Stories of War

World War I


When the United States joined World War I in 1917, Black Americans were still denied full participation in American society. Yet as civil rights leader W.E.B. Du Bois declared, “First your country, then your rights.”

The 367th Regiment Infantry, the “Buffaloes,” presented with colors, singing the National Anthem in front of the Union League Club, New York City.

National Archives

More than 350,000 Black Americans served overseas in the American Expeditionary Force. Like many times before, white leaders denied Black troops an opportunity to fight.  The majority worked as laborers, clerks, and in construction and transportation. The all-black 92nd and 93rd Infantry Divisions were an exception. The 92nd served in the Meuse-Argonne offensive (September 1917-November 1918), and the 93rd was uniquely “lent” to French commanders. Between 40,000 and 50,000 Black American troops served in combat.

In November 1918, the 367th, a regiment in the 92nd Division, fought near Villers-sous-Preny, an area that had been heavily shelled with chemical weapons. Lieutenant E. B. Williams breathed in the poison gas used in the attack, but “maintained his post until all shellholes were properly covered and his entire area free from gas.” The commander of the 92nd commended Williams by name for his “excellent work and meritorious conduct.”

The 369th Infantry, known as the Harlem Hellfighters, spent 191 days in the front-line trenches⁠—more than any other American unit. During that time, no men were captured, nor any ground taken.

“Big Nims” of the 3rd Battalion, 366th Infantry, who found great amusement in contemplating the grotesque appearance of his comrade with a gas mask adjusted over his face and head.
U.S. Signal Corps

Harlem Hell Fighters in Séchault, France on September 29, 1918 during the Meuse-Argonne Offensive.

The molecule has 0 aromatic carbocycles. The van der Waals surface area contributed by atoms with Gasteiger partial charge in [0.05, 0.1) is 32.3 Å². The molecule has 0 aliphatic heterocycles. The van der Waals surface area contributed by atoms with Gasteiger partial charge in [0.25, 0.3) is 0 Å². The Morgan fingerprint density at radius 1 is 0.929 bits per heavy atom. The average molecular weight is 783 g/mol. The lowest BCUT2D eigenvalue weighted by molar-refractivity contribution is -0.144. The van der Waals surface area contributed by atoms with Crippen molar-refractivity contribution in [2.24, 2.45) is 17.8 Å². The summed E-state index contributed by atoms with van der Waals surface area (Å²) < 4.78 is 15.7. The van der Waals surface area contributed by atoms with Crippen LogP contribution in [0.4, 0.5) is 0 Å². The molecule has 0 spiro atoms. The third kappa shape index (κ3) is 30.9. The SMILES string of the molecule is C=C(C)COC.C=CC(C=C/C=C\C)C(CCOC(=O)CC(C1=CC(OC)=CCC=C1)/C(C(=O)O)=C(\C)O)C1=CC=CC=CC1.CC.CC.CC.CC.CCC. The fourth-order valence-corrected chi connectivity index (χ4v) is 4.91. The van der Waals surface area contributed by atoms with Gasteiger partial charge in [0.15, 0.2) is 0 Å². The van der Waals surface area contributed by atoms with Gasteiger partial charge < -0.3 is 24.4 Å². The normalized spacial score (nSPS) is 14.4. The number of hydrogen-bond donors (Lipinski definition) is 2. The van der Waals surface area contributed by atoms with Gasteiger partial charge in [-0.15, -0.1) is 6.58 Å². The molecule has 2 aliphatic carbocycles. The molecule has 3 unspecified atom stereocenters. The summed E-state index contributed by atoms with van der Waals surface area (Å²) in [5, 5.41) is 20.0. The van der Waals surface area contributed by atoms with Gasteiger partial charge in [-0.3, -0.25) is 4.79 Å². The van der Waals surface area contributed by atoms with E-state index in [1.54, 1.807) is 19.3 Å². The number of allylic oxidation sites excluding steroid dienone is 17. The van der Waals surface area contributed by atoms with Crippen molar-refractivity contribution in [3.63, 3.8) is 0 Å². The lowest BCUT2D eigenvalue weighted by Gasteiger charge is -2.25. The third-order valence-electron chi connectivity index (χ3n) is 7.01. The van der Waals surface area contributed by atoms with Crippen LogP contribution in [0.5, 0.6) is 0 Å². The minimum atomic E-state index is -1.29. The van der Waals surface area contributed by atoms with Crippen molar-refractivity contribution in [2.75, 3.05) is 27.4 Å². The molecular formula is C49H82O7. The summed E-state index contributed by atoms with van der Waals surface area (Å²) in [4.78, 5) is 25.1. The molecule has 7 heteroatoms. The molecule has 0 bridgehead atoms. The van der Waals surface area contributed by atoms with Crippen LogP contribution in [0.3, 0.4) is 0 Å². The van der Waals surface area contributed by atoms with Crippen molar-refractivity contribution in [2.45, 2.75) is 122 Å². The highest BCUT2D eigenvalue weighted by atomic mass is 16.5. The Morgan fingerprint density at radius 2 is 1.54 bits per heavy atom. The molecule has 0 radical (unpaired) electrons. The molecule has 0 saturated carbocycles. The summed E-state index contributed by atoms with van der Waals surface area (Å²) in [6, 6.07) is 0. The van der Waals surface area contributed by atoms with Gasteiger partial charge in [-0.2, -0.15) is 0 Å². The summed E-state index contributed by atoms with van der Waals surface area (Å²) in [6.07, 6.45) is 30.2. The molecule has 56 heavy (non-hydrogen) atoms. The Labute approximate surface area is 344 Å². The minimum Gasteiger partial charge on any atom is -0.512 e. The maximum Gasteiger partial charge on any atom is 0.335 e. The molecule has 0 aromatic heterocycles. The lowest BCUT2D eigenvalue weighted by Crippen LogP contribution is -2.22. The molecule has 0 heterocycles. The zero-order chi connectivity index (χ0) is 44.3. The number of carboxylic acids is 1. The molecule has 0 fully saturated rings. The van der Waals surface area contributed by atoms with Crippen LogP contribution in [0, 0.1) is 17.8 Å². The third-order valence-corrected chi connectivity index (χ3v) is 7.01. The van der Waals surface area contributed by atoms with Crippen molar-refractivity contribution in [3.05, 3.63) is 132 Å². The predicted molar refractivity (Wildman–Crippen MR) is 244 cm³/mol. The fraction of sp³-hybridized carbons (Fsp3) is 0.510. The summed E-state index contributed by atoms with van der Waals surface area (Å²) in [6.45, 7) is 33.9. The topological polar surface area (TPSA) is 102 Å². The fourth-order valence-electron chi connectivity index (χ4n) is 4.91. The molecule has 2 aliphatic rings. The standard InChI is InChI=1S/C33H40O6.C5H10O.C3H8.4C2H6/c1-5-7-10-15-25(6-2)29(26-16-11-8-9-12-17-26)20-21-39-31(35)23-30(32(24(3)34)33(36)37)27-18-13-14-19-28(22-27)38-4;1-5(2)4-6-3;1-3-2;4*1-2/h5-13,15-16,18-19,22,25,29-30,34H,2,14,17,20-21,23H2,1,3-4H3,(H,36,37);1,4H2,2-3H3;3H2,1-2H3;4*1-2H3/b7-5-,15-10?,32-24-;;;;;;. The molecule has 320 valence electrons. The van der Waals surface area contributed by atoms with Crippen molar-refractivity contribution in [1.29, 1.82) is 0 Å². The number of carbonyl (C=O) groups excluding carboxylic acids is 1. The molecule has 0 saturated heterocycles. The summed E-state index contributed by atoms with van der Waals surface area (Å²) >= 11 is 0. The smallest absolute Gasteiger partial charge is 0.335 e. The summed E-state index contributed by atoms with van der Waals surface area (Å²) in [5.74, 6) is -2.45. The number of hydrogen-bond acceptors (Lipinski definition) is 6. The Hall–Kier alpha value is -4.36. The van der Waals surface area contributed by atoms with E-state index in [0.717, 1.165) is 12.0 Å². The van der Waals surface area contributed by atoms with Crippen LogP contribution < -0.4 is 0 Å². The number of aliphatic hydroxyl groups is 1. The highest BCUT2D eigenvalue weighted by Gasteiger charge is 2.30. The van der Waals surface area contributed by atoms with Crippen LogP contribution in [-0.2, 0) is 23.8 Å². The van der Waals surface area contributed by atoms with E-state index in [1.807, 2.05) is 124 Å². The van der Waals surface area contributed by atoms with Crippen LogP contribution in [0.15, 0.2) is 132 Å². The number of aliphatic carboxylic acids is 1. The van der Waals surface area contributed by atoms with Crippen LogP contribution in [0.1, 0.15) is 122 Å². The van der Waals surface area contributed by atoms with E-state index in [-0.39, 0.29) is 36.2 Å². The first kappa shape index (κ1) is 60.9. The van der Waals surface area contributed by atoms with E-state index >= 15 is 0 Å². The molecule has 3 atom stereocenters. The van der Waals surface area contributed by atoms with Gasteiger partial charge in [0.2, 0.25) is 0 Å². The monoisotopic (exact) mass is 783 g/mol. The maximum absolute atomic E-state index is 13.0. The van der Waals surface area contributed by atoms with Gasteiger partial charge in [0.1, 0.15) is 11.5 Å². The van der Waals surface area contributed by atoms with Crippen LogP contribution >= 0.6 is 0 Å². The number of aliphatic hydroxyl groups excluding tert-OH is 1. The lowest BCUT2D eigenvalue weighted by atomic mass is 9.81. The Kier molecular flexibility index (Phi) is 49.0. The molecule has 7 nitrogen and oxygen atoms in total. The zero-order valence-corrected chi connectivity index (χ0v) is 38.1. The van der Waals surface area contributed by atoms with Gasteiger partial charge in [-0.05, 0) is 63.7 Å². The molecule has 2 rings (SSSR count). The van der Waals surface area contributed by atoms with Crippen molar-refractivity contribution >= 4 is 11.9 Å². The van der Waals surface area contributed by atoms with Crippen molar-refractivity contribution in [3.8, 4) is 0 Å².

U.S. Army

Two of the Harlem Hellfighters lived up to that name individually. On guard duty in June 1918, Henry Johnson and Needham Roberts fought off a 24-man German patrol. After Roberts was wounded too badly to continue, Johnson single-handedly killed several German attackers and suffered more than a dozen wounds in the process. He was awarded the Croix de Guerre⁠—France’s highest military honor⁠—for what became known as “the battle of Henry Johnson.”

Corporal Freddie Stowers, drafted into the 371st Infantry in 1917, found himself in a death-defying situation in the Ardennes in September 1918. His platoon was caught between German machine gunners, all the other officers killed, when Stowers took charge, crawled toward the enemy, and encouraged his comrades to follow. The men silenced the machine gunners in one trench, but Stowers led them toward a second. Wounded twice, he urged his men to continue⁠, and they drove the enemy from the field. Stowers, age 21, died there. He was recommended for the Medal of Honor, but the application was “misplaced.” After the Army conducted a review years later, Stowers’s surviving sisters received his posthumous medal in 1991.

Troops of the Harlem Hellfighters, 369th Infantry Regiment, World War I.

National Archives

World War I was one of the first conflicts in which women could serve in official auxiliary roles to the U.S. military. Nineteen Black nurses assigned to the Army Nurse Corps served at Camp Sherman, Ohio and Camp Grant, Illinois, in 1918. More than 1,800 experienced Black nurses were certified by the Red Cross to serve with the Nurse Corps, but only a handful did: they were called into service only toward the end of the war.

The U.S. government officially allowed only three Black women to travel to France during the war. Addie W. Hunton, Kathryn M. Johnson, and Helen Curtis ran YMCA canteens and leave stations where African American troops could find reading material, refreshment, and rest Hunton and Johnson later wrote a book about their experience, which they called “the greatest opportunity for service that we have ever known.”

African American U.S. Army nurses at Camp Sherman, 1919.

David Graham Du Bois Trust, and the Special Collections and University Archives, University of Massachusetts Amherst

African American Gold Star mothers wave flags before boarding the American Banker to visit the graves of their sons killed in France.

Dick Lewis/NY Daily News Archive, Getty Images